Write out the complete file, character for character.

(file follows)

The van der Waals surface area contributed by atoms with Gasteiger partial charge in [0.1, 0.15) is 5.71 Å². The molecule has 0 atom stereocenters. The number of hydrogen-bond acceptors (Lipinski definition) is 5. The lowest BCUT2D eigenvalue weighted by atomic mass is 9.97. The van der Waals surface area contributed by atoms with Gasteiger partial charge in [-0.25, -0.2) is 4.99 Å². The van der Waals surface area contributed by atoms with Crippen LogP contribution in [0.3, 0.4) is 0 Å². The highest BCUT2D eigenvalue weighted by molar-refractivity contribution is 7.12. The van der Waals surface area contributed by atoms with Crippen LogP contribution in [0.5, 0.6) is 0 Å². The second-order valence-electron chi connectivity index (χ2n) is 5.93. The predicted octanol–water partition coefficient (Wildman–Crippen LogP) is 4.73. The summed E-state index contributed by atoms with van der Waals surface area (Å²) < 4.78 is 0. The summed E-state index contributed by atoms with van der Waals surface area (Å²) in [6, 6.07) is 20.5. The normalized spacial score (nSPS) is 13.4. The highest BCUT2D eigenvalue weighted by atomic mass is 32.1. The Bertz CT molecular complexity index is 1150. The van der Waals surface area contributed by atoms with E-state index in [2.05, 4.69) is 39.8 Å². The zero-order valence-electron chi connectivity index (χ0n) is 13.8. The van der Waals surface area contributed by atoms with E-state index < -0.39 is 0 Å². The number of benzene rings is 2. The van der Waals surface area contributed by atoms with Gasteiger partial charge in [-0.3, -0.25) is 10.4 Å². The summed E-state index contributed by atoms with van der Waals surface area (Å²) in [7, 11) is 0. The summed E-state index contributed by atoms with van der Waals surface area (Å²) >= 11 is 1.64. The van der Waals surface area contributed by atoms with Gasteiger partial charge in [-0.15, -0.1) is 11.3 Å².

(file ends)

The van der Waals surface area contributed by atoms with Gasteiger partial charge in [0.1, 0.15) is 5.71 Å². The molecule has 0 atom stereocenters. The number of hydrogen-bond acceptors (Lipinski definition) is 5. The lowest BCUT2D eigenvalue weighted by atomic mass is 9.97. The van der Waals surface area contributed by atoms with Gasteiger partial charge in [-0.25, -0.2) is 4.99 Å². The van der Waals surface area contributed by atoms with Crippen LogP contribution in [0.3, 0.4) is 0 Å². The highest BCUT2D eigenvalue weighted by molar-refractivity contribution is 7.12. The van der Waals surface area contributed by atoms with Crippen LogP contribution in [0.5, 0.6) is 0 Å². The second-order valence-electron chi connectivity index (χ2n) is 5.93. The predicted octanol–water partition coefficient (Wildman–Crippen LogP) is 4.73. The summed E-state index contributed by atoms with van der Waals surface area (Å²) < 4.78 is 0. The summed E-state index contributed by atoms with van der Waals surface area (Å²) in [6, 6.07) is 20.5. The normalized spacial score (nSPS) is 13.4. The highest BCUT2D eigenvalue weighted by atomic mass is 32.1. The Bertz CT molecular complexity index is 1150. The van der Waals surface area contributed by atoms with E-state index in [2.05, 4.69) is 39.8 Å². The zero-order valence-electron chi connectivity index (χ0n) is 13.8. The van der Waals surface area contributed by atoms with E-state index < -0.39 is 0 Å². The number of benzene rings is 2. The van der Waals surface area contributed by atoms with Gasteiger partial charge in [-0.3, -0.25) is 10.4 Å². The summed E-state index contributed by atoms with van der Waals surface area (Å²) in [7, 11) is 0. The summed E-state index contributed by atoms with van der Waals surface area (Å²) >= 11 is 1.64. The van der Waals surface area contributed by atoms with Gasteiger partial charge in [-0.15, -0.1) is 11.3 Å².